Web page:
Free Shipping. There's a ton of data that suggests you can make a lot more sales by offering free shipping. And that's true to some extent. I've had the privilege of working alongside merchants that decided to offer Free Shipping. The result has almost always been the same: the increase in sales was not enough to make up for the lost revenue in shipping.

Maybe it was short-sighted for them to turn off the free shipping test after one quarter, but you have to be aware of your margins and profitability. If free shipping means you don't have enough margin to advertise anymore, it's really going to stunt your growth.

What analytics tool do you recommend for ecommerce?

It's not about one tool.  But if you can only have one, Google Analytics is the best (make sure you have Enhanced Ecommerce turned on).

There are other tools that can tell you more details about other parts of your business. Moz is great for SEO, Sellbrite (a company I'm affiliated with) is great for sales across all channels, like ebay, Amazon, Shopify, etc., and dozens of other apps for getting deeper insights into niche parts of your store.

The goal then is to get all of that data merged together using a tool like Chartio, or Domo.  RJMetrics is another great tool, but these tools aren't cheap, and in my opinion, are a bit like buying a racecar and not knowing how to drive it.  If you're serious about being “data-driven,” you need a driver - you need an analyst that can take all of that information and turn it into real insights.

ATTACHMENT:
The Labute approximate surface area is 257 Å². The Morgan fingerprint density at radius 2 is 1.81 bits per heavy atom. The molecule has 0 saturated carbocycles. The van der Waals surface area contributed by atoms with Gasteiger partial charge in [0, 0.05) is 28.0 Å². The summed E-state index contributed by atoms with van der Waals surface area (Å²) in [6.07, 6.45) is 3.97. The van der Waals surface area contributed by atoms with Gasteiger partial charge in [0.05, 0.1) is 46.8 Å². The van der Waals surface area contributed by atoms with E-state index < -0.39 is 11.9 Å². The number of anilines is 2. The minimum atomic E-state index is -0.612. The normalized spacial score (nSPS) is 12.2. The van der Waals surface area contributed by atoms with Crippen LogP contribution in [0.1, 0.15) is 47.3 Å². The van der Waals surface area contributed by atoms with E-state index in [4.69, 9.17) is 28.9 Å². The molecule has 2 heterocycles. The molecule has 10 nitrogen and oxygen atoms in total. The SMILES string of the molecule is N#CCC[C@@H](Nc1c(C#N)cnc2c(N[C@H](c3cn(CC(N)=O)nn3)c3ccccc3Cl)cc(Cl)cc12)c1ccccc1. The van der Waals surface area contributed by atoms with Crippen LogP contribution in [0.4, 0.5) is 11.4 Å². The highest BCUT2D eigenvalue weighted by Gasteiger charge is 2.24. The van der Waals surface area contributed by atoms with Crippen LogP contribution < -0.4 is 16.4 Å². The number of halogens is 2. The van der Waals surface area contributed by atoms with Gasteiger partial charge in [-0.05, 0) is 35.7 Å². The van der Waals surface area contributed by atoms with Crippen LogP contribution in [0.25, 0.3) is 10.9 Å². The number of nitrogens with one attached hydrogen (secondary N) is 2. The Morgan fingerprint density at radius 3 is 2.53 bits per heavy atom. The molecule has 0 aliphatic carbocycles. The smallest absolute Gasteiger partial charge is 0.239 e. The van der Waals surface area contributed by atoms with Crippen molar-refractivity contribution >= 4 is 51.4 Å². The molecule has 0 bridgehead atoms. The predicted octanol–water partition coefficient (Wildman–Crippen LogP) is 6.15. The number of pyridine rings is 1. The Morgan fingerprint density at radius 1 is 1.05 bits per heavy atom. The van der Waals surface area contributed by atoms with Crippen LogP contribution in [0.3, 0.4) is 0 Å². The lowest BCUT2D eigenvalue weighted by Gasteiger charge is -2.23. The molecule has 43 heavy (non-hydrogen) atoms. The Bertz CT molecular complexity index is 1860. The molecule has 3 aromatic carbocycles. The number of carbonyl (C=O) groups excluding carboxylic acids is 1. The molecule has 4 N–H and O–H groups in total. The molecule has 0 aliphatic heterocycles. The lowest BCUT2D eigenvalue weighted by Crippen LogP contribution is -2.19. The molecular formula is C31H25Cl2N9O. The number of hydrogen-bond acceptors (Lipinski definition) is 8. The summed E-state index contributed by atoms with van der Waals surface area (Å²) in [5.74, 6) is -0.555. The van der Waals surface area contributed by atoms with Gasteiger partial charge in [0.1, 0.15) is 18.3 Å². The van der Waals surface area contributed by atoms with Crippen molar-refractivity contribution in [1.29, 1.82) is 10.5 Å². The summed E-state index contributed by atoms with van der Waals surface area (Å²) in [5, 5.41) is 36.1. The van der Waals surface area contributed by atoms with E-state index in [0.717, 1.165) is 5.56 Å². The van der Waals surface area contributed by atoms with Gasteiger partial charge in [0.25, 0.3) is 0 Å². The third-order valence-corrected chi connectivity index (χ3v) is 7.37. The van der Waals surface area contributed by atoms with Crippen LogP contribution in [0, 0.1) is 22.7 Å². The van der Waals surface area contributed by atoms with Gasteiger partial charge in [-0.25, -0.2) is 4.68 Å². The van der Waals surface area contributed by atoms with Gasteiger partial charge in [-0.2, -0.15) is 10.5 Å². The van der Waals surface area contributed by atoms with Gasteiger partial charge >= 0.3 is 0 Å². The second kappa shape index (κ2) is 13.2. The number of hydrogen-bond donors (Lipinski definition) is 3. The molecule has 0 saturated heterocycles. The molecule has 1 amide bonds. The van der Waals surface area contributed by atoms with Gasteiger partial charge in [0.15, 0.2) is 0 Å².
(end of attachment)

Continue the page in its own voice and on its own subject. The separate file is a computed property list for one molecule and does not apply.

6. Neil Patel, Founder at NeilPatel.com

neil patel

What makes you “data driven”?

I’m the co-founder of two analytics companies: Crazy Egg and KISSmetrics. I’ve also done marketing consulting for the two largest commerce companies in the US … Amazon and eBay.

What’s the biggest “best practice” myth in ecommerce?

After those name drops, it might sound strange but too many companies believe that if they follow what the giants like Amazon are doing, they’ll grow. What works for Amazon in most cases won’t work for you. Given the size of Amazon, they can take a pretty laxed approach to personalization, especially when it comes to recommended products. Niche ecommerce sites can’t.

Running alongside that is the myth that everything begins and ends with numbers. Instead of jumping head first into an A/B test, start by getting to know your users and customers. Go for real feedback. And always A/A test before you A/B test.